MPs probe Moi Teaching and Referral Hospital’s deals with Chinese companies
Updated Wednesday, August 7th 2013 at 19:25 GMT +3
KENYA: Members of Parliament put Moi Teaching and Referral Hospital (MTRH) on the spot after it emerged the facility signed a memorandum of Sh17 billion with two Chinese firms.
The hospital signed a deal to engage China Aerospace Construction Group to carry out upgrading and expansion of the facility on October 2012. However, this year on May 3, the country’s second biggest referral hospital entered into another deal with China Wu Yi for the same project, without cancelling the first one.
The hospital admitted that they engaged a South African firm, TECMED in May 2012, but stopped any further engagement with it after Chinese government offered to finance the multi-billion shilling project on condition that only Chinese firms are considered for the contract.
Although the tender has not been awarded, MPs have expressed concern that the project may be derailed as it emerged that the earlier memorandum was binding. The MoU with China Aerospace is said to be having a clause that says, “MTRH does not engage with any other firm”.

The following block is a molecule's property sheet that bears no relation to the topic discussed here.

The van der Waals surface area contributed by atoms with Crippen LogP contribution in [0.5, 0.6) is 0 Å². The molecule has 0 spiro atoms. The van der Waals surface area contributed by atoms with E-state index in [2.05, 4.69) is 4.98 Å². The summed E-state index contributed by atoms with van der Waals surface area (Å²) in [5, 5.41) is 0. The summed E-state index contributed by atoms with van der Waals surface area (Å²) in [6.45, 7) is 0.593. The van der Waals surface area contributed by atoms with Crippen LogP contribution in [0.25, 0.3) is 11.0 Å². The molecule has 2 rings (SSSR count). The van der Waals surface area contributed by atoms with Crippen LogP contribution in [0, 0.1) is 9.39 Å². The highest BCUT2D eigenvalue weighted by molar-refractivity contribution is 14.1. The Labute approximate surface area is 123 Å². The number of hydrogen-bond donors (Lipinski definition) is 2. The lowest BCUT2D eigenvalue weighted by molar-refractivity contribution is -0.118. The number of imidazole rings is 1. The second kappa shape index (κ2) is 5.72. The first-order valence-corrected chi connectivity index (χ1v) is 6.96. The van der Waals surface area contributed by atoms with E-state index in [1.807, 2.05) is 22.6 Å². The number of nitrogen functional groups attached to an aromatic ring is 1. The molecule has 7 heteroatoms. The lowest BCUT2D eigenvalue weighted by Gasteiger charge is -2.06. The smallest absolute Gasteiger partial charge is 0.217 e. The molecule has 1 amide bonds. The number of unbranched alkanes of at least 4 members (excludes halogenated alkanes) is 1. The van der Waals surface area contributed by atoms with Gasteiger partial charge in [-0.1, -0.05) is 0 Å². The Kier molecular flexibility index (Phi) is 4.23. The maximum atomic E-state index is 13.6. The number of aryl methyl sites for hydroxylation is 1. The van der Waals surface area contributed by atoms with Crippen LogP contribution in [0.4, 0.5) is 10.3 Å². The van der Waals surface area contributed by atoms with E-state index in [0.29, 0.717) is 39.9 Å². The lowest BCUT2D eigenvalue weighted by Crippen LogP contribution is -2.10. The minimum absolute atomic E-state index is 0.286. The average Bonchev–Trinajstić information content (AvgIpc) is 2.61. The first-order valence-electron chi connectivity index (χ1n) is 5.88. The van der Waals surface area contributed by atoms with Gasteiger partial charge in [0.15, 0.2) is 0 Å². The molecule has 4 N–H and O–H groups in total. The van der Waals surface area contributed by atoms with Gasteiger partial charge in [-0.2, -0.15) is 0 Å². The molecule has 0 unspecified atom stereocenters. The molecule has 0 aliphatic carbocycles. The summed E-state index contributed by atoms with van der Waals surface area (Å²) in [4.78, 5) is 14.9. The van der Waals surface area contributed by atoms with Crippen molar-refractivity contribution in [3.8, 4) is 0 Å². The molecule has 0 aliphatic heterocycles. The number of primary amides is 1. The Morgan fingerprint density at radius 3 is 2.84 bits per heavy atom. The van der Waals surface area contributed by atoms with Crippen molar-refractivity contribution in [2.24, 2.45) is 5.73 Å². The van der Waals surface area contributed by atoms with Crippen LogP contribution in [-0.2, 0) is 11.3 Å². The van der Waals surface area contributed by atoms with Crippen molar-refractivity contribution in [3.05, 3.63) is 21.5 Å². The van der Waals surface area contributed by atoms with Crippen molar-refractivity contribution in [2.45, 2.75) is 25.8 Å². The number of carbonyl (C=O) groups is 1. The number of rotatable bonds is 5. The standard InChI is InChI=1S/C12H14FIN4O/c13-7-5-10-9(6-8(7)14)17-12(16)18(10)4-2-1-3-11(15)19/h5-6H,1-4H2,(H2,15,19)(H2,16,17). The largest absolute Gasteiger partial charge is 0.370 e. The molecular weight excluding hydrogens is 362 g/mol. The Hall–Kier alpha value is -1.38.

The legislators want to establish if the hospital sidestepped the first company and is now favouring China Wu Yi, and whether the MoU with China Aerospace won’t return to haunt the project.
Another concern is why seven senior officials accepted a seven-day trip to China facilitated by China Wu Yi, a month after signing the memorandum yet they had not engaged further China Aerospace eight months after signing an MoU.
“We want to know under what circumstances MTRH signed a memorandum with the two companies. This may end up pitting the firms against each other and may cause unnecessary delay,” Health committee chair Rachel Nyamai said.
The committee yesterday ordered the management of MTRH hospital to furnish MPs with details of the two memoranda.
The legislators put hospital CEO John Kibosia to task to explain the status of the project given the existence of the two memoranda.
The MPs wondered why the CEO led management team to China last month on an all-expense-paid trip.
Dr Kibosia defended the July 1 to 9 trip, saying it was part of due diligence in determining capacities of the companies that responded to the proposal. “The visit to China was to help the hospital carry out due diligence and make evaluations of Chinese medical equipment manufacturers. The visit was also meant to enrich our conceptual requirements of a modern referral hospital,” he told the MPs.